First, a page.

A Research-Based Introduction
Edited By Alexander Siedschlag
13 The Scientific Status of New Security Studies: A Critical Search for Epistemic Identity of Homeland and Civil Security Research
The Scientific Status of New Security Studies: A Critical Search for Epistemic Identity of Homeland and Civil Security Research
This chapter puts the contributions to this volume into perspective, focusing on the status of homeland and civil security as a field of research. It argues that the epistemic identity of this field can be provided by the over-arching academic discipline of new security studies. The conceptual radical shifts from security as defense and war studies, military, grand strategy, and geopolitics to comprehensive new security studies,1 including homeland and civil security, require an epistemological inquiry (i.e., a study of the nature and grounds of the knowledge in the field) to help evaluate their scientific status. An evaluation of the scientific status of a research program and its theoretical core assumptions should be differentiated from the epistemology of the evolution of the discipline to which the research program relates. New security studies and their novelty are defined by the following four pillars,2 each of which have been addressed by chapters in this book:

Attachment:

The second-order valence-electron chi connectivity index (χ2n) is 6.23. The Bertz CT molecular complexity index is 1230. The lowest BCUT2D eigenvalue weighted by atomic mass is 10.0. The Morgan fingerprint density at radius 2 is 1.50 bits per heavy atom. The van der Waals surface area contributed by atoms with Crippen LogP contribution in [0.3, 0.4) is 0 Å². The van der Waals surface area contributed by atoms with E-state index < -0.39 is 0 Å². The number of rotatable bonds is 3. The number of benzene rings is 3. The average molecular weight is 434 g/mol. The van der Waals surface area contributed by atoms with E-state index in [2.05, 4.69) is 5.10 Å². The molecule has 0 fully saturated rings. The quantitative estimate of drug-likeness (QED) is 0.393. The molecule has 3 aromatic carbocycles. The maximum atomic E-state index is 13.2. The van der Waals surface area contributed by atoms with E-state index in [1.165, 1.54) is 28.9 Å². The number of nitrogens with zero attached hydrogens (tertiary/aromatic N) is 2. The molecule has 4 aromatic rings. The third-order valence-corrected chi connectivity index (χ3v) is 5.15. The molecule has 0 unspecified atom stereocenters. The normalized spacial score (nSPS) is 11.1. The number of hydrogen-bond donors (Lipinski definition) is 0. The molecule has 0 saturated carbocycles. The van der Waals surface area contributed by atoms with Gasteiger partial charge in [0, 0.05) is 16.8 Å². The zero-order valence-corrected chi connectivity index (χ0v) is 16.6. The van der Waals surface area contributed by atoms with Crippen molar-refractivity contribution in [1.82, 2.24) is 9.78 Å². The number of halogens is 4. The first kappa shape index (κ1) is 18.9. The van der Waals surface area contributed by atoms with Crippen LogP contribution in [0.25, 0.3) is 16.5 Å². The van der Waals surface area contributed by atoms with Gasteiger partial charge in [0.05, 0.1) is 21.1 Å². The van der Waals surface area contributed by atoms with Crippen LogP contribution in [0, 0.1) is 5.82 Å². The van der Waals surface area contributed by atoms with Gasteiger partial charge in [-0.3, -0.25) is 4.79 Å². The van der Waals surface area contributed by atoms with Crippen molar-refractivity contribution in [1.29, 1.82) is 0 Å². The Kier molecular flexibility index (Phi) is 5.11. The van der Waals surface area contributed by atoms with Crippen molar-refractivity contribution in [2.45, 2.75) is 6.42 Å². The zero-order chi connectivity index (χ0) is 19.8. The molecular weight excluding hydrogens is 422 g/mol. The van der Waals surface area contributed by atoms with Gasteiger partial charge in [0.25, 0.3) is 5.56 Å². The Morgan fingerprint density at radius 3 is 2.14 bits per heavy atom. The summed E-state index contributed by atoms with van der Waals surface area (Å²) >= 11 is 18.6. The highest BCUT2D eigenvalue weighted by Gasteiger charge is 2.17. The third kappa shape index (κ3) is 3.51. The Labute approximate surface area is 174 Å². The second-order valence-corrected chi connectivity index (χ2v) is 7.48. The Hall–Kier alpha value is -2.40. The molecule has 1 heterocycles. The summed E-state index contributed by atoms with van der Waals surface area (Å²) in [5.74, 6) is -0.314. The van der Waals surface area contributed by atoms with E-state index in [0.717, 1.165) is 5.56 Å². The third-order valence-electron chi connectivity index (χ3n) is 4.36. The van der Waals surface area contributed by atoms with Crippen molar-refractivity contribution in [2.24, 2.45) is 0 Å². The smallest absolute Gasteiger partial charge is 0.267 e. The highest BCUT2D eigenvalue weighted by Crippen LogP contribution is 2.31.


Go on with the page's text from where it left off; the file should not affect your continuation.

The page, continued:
Thus, new security studies are being discussed mainly through their ontological entities, with valuable contributions to the state of the art, though sometimes at the risk of confusing security ontology (what the nature of security is) with questions of its epistemology (how we can gain knowledge about security).
Any inquiry into the scientific status of new security studies as...
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